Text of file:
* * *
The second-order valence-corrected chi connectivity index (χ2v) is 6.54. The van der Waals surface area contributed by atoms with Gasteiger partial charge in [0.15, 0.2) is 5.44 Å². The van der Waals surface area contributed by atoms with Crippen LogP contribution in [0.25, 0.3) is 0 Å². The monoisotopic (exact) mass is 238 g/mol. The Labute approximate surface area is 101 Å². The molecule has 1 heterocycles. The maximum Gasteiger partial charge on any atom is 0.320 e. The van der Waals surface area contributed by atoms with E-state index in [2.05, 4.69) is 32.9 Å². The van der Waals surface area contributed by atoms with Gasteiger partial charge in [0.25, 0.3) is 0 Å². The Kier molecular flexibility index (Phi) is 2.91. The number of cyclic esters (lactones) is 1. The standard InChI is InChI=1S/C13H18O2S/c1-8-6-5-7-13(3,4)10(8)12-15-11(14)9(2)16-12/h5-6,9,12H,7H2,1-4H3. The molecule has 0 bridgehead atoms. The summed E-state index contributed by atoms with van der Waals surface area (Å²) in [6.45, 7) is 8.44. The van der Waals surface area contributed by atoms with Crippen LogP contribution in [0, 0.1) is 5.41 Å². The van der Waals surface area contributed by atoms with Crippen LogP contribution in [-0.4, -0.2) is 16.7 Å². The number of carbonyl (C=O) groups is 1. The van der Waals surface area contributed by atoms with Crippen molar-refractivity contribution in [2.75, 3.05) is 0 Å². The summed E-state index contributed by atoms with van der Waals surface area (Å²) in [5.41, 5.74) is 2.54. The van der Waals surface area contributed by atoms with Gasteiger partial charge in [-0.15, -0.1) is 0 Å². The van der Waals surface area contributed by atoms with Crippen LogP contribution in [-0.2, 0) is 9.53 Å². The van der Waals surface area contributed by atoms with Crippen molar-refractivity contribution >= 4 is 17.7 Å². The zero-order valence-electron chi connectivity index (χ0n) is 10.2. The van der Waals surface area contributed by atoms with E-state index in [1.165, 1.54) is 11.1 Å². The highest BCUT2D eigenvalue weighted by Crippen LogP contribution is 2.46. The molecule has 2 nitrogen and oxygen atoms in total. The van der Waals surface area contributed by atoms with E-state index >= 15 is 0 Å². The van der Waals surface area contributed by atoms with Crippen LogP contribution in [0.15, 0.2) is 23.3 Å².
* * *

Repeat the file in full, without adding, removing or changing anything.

The second-order valence-corrected chi connectivity index (χ2v) is 6.54. The van der Waals surface area contributed by atoms with Gasteiger partial charge in [0.15, 0.2) is 5.44 Å². The van der Waals surface area contributed by atoms with Crippen LogP contribution in [0.25, 0.3) is 0 Å². The monoisotopic (exact) mass is 238 g/mol. The Labute approximate surface area is 101 Å². The molecule has 1 heterocycles. The maximum Gasteiger partial charge on any atom is 0.320 e. The van der Waals surface area contributed by atoms with E-state index in [2.05, 4.69) is 32.9 Å². The van der Waals surface area contributed by atoms with Gasteiger partial charge in [0.25, 0.3) is 0 Å². The Kier molecular flexibility index (Phi) is 2.91. The number of cyclic esters (lactones) is 1. The standard InChI is InChI=1S/C13H18O2S/c1-8-6-5-7-13(3,4)10(8)12-15-11(14)9(2)16-12/h5-6,9,12H,7H2,1-4H3. The molecule has 0 bridgehead atoms. The summed E-state index contributed by atoms with van der Waals surface area (Å²) in [6.45, 7) is 8.44. The van der Waals surface area contributed by atoms with Crippen LogP contribution in [0, 0.1) is 5.41 Å². The van der Waals surface area contributed by atoms with Crippen LogP contribution in [-0.4, -0.2) is 16.7 Å². The number of carbonyl (C=O) groups is 1. The van der Waals surface area contributed by atoms with Crippen molar-refractivity contribution in [2.75, 3.05) is 0 Å². The summed E-state index contributed by atoms with van der Waals surface area (Å²) in [5.41, 5.74) is 2.54. The van der Waals surface area contributed by atoms with Gasteiger partial charge in [-0.15, -0.1) is 0 Å². The van der Waals surface area contributed by atoms with Crippen LogP contribution in [-0.2, 0) is 9.53 Å². The van der Waals surface area contributed by atoms with Crippen molar-refractivity contribution >= 4 is 17.7 Å². The zero-order valence-electron chi connectivity index (χ0n) is 10.2. The van der Waals surface area contributed by atoms with E-state index in [1.165, 1.54) is 11.1 Å². The highest BCUT2D eigenvalue weighted by Crippen LogP contribution is 2.46. The molecule has 2 nitrogen and oxygen atoms in total. The van der Waals surface area contributed by atoms with E-state index >= 15 is 0 Å². The van der Waals surface area contributed by atoms with Crippen LogP contribution in [0.15, 0.2) is 23.3 Å².